Women in Technology

Hear us Roar

Then = Now + 1

by Nikki Downes-Martin

Nikki Downes-Martin started work as a programmer over 30 years ago, but soon developed an interest in analyzing and designing business processes.

My degree from Swarthmore College in 1962 was in Engineering Sciences. Ten years later, a divorced single parent with four boys and a very brief work history at Bell Labs, I needed a job. My engineering education seemed out-of-date and programmers were in short supply. One Fortran IV manual—but no hands-on experience—later, I had a job with Raytheon Missile Systems Division. My starting salary in 1973 was $10,000 per year.

After one year at Raytheon writing code to process Sam missile flight path data and one and a half years at Honeywell writing re-entrant disk driver code (and too much documentation) for the 716 minicomputer, I went to Digital Equipment Corporation, where I would work—primarily on manufacturing systems—for the next 17 years.

I learned all my programming skills on the fly: Fortran IV (using punched cards), assembler (using a line editor), Basic (what a treat an interpreted language was), COBOL (briefly), OPS 5 and LISP (in the AI era), and C and C++. Lack of formal training notwithstanding, I had a reputation for writing clean code with good documentation and white space.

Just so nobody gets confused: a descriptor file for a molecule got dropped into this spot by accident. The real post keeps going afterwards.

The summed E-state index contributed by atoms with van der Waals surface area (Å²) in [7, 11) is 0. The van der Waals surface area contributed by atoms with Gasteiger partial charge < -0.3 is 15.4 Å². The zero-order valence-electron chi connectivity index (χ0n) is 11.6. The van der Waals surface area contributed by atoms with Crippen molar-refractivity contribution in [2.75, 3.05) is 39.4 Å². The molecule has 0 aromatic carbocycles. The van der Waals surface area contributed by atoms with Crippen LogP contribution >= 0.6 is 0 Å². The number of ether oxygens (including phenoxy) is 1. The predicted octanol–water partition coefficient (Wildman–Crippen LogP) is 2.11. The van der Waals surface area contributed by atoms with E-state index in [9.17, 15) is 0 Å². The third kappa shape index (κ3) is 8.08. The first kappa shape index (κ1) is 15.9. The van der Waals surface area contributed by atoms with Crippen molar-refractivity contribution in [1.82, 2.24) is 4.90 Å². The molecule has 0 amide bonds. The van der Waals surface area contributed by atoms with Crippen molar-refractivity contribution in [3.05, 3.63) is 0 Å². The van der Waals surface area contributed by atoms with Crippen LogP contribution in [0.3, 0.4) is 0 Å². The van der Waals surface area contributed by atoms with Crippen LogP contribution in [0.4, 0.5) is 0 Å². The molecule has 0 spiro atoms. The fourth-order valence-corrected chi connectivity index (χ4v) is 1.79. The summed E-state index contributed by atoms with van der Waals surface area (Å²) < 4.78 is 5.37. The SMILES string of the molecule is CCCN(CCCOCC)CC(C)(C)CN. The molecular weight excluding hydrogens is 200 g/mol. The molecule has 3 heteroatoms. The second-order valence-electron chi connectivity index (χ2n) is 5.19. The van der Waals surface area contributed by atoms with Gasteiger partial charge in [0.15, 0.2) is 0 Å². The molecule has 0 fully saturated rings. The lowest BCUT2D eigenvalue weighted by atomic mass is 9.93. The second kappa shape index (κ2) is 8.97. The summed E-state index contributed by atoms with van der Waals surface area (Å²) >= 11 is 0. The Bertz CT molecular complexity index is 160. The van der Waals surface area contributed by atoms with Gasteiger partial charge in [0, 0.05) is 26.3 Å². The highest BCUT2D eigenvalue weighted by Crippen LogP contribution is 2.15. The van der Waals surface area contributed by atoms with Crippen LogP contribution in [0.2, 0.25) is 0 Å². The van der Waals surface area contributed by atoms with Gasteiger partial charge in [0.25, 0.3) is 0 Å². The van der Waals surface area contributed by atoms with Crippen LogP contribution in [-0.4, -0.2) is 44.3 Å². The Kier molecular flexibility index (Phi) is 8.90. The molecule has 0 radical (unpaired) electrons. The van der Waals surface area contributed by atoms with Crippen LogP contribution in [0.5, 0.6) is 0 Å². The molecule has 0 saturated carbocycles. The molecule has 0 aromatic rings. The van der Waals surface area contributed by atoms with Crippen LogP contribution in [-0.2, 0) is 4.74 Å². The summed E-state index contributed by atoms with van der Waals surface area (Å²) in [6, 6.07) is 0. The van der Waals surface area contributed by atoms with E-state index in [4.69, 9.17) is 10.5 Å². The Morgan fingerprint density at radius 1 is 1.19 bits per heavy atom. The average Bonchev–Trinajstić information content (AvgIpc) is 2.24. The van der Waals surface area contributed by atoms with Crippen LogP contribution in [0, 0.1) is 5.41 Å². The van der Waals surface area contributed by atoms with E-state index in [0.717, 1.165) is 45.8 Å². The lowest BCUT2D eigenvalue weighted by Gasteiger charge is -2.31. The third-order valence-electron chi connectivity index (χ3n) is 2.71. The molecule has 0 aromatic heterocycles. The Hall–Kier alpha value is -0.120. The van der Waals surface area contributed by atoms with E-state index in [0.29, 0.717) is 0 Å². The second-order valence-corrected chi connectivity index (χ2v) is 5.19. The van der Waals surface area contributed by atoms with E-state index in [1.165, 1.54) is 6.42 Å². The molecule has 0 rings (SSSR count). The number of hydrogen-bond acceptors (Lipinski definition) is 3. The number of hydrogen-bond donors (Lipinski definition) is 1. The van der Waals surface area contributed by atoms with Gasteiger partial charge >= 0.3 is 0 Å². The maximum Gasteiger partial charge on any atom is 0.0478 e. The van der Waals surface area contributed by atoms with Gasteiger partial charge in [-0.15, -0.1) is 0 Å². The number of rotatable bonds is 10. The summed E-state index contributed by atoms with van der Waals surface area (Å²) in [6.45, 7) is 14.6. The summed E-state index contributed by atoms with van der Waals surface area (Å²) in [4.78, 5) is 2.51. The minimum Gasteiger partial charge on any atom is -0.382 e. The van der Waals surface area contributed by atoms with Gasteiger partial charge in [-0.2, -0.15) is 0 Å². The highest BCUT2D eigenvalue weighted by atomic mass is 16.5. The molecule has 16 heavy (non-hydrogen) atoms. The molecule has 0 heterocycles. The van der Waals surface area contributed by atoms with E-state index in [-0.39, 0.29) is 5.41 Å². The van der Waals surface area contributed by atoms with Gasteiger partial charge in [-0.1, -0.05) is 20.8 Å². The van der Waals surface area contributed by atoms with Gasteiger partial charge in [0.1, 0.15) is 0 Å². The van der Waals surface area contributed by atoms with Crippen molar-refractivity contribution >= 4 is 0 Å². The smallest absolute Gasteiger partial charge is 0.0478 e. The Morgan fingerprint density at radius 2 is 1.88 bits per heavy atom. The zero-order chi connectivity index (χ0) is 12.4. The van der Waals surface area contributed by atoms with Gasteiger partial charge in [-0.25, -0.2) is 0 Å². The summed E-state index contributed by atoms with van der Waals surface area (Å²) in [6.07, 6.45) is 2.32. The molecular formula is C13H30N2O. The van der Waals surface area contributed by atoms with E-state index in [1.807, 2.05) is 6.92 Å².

I remember with pleasure some of the technical puzzles I encountered, including:

  • Writing a bootstrap to toggle into the first 20 locations of the 716 memory. It loaded the first block of the full operating system bootstrap into a fixed location in memory and then jumped to that location.
  • Writing programs in Basic with a 32k memory limitation. Structuring programs to manage memory usage by opening and closing files as they were needed in the execution of the program. Occasionally, splitting the program into two halves and trying to minimize the number of times when the logic took you from one half to the other.